In rare cases, a person will come to faith in Christ as a member within a very unhealthy and unbiblical church setting and question his church membership. For instance, if Jim Smith is converted while he’s presently a member in a church where a woman is serving as the pastor, he doesn’t need to pray about leaving the church. The same thing is true for those who come to faith as members of gay affirming congregations. In such cases, it would be best for the spiritual wellbeing of the individual to move on to find a healthy church—and in such cases, a true church altogether.
In most circumstances, it’s not as cut and dry. In the overwhelming majority of the situations, leaving a church should be done with great caution, with love, with maturity, with clear communication to the leadership of the church, and with a desire to submit to God’s Word. Since we’re placed in a community of Christ followers by God and under spiritual authority, to leave a church outside of clear pastoral counsel is to avoid God’s will for your life. This will not only leave the church weak and confused—but it will also do harm to you and your family. When we make decisions regarding church membership, we must remember that the children are watching and listening. Don’t pass a superficial understanding of church membership on to the next generation.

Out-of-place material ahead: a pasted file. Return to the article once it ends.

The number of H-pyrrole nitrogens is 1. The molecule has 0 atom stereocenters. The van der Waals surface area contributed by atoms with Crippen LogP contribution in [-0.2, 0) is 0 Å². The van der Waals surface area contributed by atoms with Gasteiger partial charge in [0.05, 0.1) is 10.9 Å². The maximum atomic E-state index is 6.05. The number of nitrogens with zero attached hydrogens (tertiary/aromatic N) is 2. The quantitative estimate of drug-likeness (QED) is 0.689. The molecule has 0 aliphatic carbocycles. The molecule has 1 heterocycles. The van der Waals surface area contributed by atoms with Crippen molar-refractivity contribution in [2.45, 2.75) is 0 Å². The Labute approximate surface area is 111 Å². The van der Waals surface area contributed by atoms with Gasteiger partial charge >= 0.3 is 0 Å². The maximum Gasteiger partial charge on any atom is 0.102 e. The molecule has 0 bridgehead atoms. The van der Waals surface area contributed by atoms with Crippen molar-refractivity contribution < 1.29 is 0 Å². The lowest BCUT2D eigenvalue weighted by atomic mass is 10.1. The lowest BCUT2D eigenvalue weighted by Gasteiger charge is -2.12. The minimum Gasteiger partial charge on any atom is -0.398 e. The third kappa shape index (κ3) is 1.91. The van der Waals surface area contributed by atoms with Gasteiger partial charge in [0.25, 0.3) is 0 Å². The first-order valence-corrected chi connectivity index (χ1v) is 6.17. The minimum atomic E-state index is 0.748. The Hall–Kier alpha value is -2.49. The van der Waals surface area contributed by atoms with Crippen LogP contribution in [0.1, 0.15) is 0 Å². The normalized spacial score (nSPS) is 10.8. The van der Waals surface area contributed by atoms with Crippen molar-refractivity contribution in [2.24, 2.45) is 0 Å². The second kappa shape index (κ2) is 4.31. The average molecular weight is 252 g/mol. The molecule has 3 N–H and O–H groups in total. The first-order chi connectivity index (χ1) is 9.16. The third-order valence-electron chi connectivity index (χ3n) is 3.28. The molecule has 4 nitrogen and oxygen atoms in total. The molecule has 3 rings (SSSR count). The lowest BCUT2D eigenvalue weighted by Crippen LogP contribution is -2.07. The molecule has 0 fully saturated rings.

As you pray and evaluate your present church membership, ask yourself three important questions:
- Do I have a biblical reason for leaving my church?
- Have I sought the needed change and reform in my church in a biblical manner, voicing my concerns to the pastors in private?
- Is my desire to part fellowship with my church based on theological or selfish reasons?
- If it is theological in nature, is it essential, secondary, or third-order issues?
In his article titled, “A Call for Theological Triage and Christian Maturity” Albert Mohler says the following: